Starkville & Oktibbeha
Three Voices on Horror, Defiance and Love
To Be Worthy of the Trust
Video Oral-History Interview, by Brotherhood of Elders Network, 63min. Transcript
We Were Not Alone Audio narrative. 2022. 9min
Ron Bridgeforth worked for SNCC in Starkville, Mississippi from the summer of 1964 through the Spring of '65. He was a student at Knoxville College in Tennessee when he was recruited to work in voter registration. His family was terrified, and the college administration made it clear that any student who joined SNCC would not be welcome back. But of course, like so many others, he went anyway. From 1965 through the end of 1966 Ron worked through the San Francisco Friends of SNCC office, educating, fundraising and organizing.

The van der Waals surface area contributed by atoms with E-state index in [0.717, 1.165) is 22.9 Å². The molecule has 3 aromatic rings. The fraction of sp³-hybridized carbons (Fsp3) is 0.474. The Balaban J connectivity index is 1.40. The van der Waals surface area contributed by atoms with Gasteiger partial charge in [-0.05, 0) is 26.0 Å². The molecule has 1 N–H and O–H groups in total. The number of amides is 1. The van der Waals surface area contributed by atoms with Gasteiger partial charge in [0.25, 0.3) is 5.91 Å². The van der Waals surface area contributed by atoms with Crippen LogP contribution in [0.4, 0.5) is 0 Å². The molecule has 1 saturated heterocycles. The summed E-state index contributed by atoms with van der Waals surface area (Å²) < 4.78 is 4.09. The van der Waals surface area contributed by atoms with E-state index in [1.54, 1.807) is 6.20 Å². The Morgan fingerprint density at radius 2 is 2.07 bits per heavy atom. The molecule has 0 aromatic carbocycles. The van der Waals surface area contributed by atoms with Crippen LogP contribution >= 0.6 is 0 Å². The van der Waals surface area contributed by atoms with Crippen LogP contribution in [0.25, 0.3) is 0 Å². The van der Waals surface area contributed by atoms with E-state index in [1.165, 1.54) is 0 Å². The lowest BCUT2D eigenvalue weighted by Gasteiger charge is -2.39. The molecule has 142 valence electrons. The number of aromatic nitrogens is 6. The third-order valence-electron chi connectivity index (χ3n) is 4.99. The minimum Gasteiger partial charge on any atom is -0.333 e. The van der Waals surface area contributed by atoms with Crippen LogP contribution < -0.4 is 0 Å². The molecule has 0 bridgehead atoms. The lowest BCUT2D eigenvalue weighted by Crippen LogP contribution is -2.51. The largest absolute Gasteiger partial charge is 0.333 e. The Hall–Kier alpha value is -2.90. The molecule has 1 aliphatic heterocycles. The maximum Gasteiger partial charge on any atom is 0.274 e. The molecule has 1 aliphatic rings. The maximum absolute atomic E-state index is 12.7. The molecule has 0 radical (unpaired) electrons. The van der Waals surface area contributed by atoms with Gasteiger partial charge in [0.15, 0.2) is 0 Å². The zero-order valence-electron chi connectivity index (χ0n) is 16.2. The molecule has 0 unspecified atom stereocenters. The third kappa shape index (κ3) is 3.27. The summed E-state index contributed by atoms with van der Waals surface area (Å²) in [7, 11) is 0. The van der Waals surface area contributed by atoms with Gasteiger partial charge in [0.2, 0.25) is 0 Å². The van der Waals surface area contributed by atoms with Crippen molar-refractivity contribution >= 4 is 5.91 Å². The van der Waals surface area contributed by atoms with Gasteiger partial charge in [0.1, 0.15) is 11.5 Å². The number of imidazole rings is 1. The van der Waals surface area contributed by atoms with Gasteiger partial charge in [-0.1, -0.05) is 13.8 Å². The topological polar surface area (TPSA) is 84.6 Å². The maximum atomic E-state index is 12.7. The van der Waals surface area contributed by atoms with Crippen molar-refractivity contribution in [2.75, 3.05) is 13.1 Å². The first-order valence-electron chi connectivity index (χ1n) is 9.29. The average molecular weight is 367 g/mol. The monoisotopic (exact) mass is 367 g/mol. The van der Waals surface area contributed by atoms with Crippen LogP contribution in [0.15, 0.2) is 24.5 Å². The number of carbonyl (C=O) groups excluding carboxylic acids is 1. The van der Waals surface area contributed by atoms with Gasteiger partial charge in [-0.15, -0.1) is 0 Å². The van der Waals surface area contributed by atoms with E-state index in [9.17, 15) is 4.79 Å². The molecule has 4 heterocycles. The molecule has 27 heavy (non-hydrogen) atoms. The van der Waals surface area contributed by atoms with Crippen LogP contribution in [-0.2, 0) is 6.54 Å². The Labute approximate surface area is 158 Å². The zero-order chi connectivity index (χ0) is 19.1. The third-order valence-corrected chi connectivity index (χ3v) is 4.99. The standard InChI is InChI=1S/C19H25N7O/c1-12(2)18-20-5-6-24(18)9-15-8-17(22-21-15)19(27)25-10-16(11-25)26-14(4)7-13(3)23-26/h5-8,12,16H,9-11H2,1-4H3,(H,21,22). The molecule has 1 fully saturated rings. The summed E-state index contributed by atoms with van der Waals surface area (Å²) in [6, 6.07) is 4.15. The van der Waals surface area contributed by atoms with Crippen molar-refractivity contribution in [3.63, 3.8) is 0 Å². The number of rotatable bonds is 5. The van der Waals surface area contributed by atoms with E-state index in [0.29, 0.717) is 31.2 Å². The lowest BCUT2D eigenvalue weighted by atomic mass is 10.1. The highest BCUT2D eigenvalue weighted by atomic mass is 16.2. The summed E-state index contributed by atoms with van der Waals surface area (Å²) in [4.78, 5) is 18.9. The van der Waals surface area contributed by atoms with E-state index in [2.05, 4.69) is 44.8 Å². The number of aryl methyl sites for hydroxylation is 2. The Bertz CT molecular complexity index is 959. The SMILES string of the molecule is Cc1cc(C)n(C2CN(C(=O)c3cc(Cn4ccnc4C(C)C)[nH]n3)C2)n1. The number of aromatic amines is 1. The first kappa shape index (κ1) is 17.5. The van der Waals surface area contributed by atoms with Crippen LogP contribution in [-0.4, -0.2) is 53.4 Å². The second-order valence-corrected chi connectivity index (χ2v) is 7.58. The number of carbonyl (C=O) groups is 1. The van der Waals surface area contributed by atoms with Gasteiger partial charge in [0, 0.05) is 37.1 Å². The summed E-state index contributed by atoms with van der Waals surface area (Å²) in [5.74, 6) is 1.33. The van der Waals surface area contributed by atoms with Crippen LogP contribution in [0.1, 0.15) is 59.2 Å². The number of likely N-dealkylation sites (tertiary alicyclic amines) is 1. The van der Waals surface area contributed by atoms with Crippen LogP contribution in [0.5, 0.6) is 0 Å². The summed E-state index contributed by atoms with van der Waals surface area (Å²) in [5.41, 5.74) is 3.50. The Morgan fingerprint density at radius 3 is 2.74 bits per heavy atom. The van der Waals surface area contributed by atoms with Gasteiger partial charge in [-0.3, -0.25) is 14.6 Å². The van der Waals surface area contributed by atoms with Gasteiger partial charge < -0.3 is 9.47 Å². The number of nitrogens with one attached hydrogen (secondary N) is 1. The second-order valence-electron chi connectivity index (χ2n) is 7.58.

In the beginning there were two of us, myself and Steve Fraser, who were assigned to Starkville, the home of Mississippi State University. We had contact information for one local person, store owner, Sidney Lomax, and a WATS line number to keep us connected to the Jackson COFO office, in case of emergencies. For our first few weeks in Mississippi, we lived in the Columbus Freedom House and we would be dropped off in Starkville in the mornings, where we would spend the day talking to people and looking for a place to live and work. After a few weeks, we were able to establish a place to live and open a COFO office, and I became a SNCC Project Director. I was nineteen.
In some ways, I came to feel that my most important accomplishment as part of the first wave of what the local community folks often call "Freedom Riders," who came to Oktibbeha County and actually stayed there, was that we survived. That was the lesson that we taught that first summer of 1964. You could stand up. You could speak your mind. And you could survive in Mississippi. However, in the end, I have always felt that Mississippi changed me far more than I changed it.